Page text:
In order for these calculations to make sense, the event times in the evt2.fits file need to be recast relative to the start of the cycle. Since the epoch of phase zero is not known, we need to pick an arbitrary reference point for the phase. In this case, we use the start time of the observation, which is recorded in the header keyword TSTART. You can use a different point at which the phase is known to be zero, but keep in mind that you will need to figure out a way to convert it to the mission time used in the FITS files (seconds since JD 2450814.5).

Run dmtcalc on the file, creating a new column named GPHASE. The expression used below first subtracts the offset from the zero point and then multiplies by the frequency (here 19.794885 Hz). Since the tool can recognize Chandra header keywords, we can put TSTART directly into the equation:

unix% punlearn dmtcalc
unix% pset dmtcalc infile=acis_133_bary_evt2.fits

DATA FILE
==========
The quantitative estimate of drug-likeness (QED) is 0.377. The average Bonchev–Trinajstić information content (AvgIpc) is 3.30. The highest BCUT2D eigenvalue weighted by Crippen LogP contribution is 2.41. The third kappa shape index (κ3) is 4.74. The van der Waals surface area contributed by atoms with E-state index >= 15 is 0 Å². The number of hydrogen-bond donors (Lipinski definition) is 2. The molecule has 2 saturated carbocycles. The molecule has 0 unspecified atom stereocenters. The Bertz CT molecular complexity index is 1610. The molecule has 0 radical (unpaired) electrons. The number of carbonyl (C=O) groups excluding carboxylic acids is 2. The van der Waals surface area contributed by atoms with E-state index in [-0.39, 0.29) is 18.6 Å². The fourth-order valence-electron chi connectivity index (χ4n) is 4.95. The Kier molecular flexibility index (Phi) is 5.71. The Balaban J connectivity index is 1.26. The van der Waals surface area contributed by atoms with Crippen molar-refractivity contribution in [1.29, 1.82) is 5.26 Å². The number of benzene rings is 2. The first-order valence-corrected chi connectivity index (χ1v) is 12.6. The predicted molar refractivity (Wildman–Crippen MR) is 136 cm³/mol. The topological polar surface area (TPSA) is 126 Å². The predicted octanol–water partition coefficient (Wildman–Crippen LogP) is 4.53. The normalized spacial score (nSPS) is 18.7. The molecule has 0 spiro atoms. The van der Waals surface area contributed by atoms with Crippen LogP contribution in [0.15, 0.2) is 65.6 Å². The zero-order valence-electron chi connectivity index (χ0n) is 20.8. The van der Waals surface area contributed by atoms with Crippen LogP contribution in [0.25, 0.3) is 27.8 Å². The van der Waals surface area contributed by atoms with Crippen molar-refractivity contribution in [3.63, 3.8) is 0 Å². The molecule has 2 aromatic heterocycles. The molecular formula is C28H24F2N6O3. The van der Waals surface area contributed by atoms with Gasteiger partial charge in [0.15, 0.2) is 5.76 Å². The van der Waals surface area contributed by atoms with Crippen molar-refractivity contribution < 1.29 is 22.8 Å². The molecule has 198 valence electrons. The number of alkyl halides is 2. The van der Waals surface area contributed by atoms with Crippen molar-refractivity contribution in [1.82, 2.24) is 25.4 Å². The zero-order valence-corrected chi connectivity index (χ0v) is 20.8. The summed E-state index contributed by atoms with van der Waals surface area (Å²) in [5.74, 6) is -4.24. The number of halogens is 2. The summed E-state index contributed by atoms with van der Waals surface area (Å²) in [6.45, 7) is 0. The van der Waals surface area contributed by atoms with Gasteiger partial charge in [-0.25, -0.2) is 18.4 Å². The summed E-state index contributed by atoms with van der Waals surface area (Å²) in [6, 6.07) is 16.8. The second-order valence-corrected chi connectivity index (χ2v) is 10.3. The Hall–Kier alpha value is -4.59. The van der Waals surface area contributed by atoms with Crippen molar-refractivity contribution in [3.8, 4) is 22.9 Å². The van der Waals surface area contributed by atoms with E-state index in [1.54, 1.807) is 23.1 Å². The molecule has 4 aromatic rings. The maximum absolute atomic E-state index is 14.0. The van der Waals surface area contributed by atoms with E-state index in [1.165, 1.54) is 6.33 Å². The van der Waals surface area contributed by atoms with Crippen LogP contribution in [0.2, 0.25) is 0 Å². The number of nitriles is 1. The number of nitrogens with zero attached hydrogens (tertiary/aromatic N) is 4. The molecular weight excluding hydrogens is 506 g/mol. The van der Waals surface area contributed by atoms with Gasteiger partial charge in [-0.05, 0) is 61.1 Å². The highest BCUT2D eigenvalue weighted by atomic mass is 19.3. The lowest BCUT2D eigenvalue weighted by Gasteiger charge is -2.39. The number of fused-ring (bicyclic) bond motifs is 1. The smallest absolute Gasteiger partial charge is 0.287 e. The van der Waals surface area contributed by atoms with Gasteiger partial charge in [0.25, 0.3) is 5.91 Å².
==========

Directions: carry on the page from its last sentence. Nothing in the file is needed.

unix% pset dmtcalc outfile=acis_133_GPHASE.fits
unix% pset dmtcalc expression="GPHASE=(time-TSTART)*19.794885"
unix% dmtcalc 
Input file (acis_133_bary_evt2.fits): 
Output file (acis_133_GPHASE.fits): 
expression(s) to evaluate (GPHASE=(time-TSTART)*19.794885): 

Specify the frequency accurately enough to keep errors in phase small. This is particularly important when working with high frequencies.

If you are interested in taking the frequency derivative ("f dot") into account, you must modify the expression parameter accordingly.

For reference, the generic form of the expression parameter is:

unix% pset dmtcalc expression="GPHASE=(time-TSTART)*(f0 +(fdot * (time-TSTART)))"